Brock University once again hosted the Niagara Region CIBC Run for the Cure this past Sunday. The event occurs annually in several places across Canada. Participants run or walk either a one or five kilometre route and raise funds through sponsorship. The money raised goes towards the missions of the Canadian and the Canadian Cancer Foundation which include things such as breast cancer research, education, health promotion, and peer support programs.
The event’s history dates back to 1992, when a group of volunteers were able to gather 1,500 people together in Toronto to raise awareness for breast cancer. That day, they raised $85000 for the cause. The first official CIBC Run for the Cure took place 1997, and since then has become the largest volunteer-led, single day event whose goal is to eradicate breast cancer and it’s effects on countless lives. It is now held in multiple locations in every province across the country. This year it is being held in 57 locations including here, at Brock.
The beginning of the event also marked the beginning of a partnership between the CIBC and the CBCF. On February 1, 20 years after the original partnership formed, the CCS joined the partnership. The CCS is the largest charitable funder of Breast Cancer research in Canada. They have joined forces to more effectively use the resources they have and the money fundraised in research to prevent and treat all types of cancer, including breast cancer. Last year, the CIBC Run for the Cure raised over $17 million and had over 100,000 participants across Canada.
According to the CBCF, one in eight women will develop breast cancer during their lifetime, and thousands more are affected indirectly through relationships with these women. CCS estimates that of all cancer diagnoses in 2017, 25 per cent were breast cancer. Additionally, 13 per cent of all cancer related deaths are because of breast cancer. It is estimated that by 2030, cancer incidence rates will have risen by 40 per cent. With these frightening predictions, it is more important than ever to invest into cancer research and prevention. Since 1980, fundraising and donations have helped to develop new technologies and more advanced treatments which have helped to decrease breast cancer deaths by 44 per cent. It is hoped that more fundraising will be able to continue lowering those statistics.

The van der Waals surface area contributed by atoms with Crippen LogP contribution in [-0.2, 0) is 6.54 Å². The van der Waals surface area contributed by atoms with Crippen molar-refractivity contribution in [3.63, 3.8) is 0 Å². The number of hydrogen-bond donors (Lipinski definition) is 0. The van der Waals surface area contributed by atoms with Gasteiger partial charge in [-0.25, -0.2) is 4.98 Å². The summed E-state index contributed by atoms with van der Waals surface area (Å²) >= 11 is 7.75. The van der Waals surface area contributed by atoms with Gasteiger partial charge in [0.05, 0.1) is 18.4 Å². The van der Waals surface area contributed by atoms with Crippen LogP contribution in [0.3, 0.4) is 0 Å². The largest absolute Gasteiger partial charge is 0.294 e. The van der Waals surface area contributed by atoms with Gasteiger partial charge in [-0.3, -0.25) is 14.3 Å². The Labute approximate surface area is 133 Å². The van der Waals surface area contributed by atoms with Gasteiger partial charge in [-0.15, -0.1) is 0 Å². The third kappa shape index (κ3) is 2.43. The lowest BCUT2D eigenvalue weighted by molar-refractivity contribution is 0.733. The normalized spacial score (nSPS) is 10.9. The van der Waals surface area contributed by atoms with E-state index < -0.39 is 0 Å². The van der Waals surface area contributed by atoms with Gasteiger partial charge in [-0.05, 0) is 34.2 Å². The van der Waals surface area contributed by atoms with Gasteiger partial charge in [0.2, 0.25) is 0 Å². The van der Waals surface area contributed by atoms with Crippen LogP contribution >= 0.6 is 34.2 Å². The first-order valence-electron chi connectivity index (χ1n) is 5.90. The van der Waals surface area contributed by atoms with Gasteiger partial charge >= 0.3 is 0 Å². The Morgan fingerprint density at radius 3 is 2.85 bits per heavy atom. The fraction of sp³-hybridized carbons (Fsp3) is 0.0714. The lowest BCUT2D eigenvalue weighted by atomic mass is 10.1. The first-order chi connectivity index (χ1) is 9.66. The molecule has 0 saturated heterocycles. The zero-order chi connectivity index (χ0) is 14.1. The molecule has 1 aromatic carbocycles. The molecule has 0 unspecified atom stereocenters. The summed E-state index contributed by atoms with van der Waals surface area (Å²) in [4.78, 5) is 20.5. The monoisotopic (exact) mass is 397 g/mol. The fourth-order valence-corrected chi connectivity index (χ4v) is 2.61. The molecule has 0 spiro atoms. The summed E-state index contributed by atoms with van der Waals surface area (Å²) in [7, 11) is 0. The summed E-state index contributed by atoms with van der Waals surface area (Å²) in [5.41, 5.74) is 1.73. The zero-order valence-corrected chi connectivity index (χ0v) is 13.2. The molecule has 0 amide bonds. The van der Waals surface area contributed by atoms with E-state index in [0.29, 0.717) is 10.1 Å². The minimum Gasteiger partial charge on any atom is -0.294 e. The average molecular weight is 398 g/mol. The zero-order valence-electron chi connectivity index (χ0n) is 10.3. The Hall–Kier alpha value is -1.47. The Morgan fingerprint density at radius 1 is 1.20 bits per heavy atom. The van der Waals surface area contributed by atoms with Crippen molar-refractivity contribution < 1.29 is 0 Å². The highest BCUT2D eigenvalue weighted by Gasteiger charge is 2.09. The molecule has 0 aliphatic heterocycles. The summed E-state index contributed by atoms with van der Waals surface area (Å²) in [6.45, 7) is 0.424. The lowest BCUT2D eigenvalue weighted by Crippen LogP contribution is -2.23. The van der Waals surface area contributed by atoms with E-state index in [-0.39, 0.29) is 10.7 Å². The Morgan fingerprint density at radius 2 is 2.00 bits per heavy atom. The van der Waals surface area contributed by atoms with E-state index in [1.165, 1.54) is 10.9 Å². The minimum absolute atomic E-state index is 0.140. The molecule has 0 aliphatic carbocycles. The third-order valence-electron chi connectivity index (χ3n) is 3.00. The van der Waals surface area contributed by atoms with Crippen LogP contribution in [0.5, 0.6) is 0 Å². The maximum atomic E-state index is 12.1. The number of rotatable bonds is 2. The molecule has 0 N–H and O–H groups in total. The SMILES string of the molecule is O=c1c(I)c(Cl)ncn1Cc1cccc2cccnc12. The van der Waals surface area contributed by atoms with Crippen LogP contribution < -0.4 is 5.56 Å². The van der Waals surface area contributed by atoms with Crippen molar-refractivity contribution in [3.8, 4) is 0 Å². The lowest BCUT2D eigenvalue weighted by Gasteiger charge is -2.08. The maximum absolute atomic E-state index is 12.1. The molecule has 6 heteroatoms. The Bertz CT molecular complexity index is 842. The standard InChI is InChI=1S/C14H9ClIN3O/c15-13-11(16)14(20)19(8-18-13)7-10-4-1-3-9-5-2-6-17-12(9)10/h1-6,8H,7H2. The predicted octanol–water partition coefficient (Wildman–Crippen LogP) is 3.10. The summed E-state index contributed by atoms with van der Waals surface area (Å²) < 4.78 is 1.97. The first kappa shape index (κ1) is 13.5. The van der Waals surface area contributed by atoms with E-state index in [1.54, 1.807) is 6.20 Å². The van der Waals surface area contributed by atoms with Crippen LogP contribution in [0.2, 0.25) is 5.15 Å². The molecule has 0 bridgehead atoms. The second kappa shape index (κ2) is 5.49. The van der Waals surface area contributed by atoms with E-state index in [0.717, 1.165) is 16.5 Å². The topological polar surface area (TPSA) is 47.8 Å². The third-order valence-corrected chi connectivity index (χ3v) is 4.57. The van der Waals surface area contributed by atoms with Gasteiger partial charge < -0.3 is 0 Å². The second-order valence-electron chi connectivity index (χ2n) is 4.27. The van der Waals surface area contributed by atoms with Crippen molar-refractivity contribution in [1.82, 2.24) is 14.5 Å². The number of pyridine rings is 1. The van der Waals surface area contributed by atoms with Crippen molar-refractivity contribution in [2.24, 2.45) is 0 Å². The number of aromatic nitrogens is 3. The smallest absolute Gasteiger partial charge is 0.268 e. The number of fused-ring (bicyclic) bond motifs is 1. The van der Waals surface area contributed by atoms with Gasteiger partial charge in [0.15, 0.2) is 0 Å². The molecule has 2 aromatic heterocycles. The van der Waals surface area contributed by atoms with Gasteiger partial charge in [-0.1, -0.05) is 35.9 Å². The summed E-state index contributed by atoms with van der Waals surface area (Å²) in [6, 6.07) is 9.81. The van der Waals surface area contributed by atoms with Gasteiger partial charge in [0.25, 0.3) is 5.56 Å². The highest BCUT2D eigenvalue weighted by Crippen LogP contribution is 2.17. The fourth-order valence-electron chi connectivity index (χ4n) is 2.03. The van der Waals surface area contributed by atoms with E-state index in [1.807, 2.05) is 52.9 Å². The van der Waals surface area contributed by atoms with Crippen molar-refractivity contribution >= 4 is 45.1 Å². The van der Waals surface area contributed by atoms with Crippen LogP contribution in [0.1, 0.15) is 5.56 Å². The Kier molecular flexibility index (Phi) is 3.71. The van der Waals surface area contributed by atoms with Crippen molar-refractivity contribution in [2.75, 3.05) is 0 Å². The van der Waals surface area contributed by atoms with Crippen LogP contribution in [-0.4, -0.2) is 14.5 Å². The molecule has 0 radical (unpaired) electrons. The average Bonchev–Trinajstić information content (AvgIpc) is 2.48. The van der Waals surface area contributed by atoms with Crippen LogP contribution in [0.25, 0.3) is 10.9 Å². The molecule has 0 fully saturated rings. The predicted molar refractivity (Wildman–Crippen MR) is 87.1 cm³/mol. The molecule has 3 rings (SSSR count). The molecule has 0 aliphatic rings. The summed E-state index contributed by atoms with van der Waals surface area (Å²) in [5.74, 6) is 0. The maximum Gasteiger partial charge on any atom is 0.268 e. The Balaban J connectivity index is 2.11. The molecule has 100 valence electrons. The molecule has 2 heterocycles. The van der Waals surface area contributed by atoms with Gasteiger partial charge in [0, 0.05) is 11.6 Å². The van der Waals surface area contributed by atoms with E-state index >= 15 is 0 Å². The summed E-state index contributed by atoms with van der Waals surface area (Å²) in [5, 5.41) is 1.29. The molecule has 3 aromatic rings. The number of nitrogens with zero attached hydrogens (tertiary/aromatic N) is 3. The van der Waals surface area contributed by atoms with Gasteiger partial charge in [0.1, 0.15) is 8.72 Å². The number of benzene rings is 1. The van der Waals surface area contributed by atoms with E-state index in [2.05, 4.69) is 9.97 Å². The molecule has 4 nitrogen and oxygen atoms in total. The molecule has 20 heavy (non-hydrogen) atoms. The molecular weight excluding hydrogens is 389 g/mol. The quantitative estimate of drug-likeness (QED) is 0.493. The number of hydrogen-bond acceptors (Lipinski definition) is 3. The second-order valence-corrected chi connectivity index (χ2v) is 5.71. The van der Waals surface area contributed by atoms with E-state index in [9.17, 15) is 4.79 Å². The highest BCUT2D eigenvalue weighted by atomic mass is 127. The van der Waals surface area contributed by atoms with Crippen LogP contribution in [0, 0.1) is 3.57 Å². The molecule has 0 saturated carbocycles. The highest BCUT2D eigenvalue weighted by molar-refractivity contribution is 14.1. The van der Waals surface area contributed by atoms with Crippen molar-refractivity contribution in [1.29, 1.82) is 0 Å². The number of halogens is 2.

Brock has hosted the event for the Niagara Region for several years. The five kilometre route takes participants past Lowenberger Residence out to East Academic, then behind Vallee and Decew Residences to Alumni Field, down around to the front of the school, and then to finish a smaller loop out to East Academic and back between Cairns Building and Mackenzie Chown.
Brock had quite a number of student participants, some of whom are members of the Omega Sigma Chi Sorority. Omega Sigma Chi’s Cornerstone event is the CIBC Run for the Cure. The founders of the sorority met after participating in the run, and the sorority has participated in the run ever since. Last year, the Omega Sigma Chi team earned the “Post Secondary Team Challenge Award” for being the top fundraising team for the run. This is the eighth year of the sorority’s participation in the Run. Their team consisted of 21 members and they raised around $2500.
Participants choose to take part in the run for a variety of reasons. Many know someone who has been or is currently diagnosed with breast cancer. Several participants run or walk in memory of a loved one who has passed away from breast cancer. A large number of other participants are breast cancer survivors. Others choose to run because they believe in the cause, even if they haven’t been directly affected by breast cancer.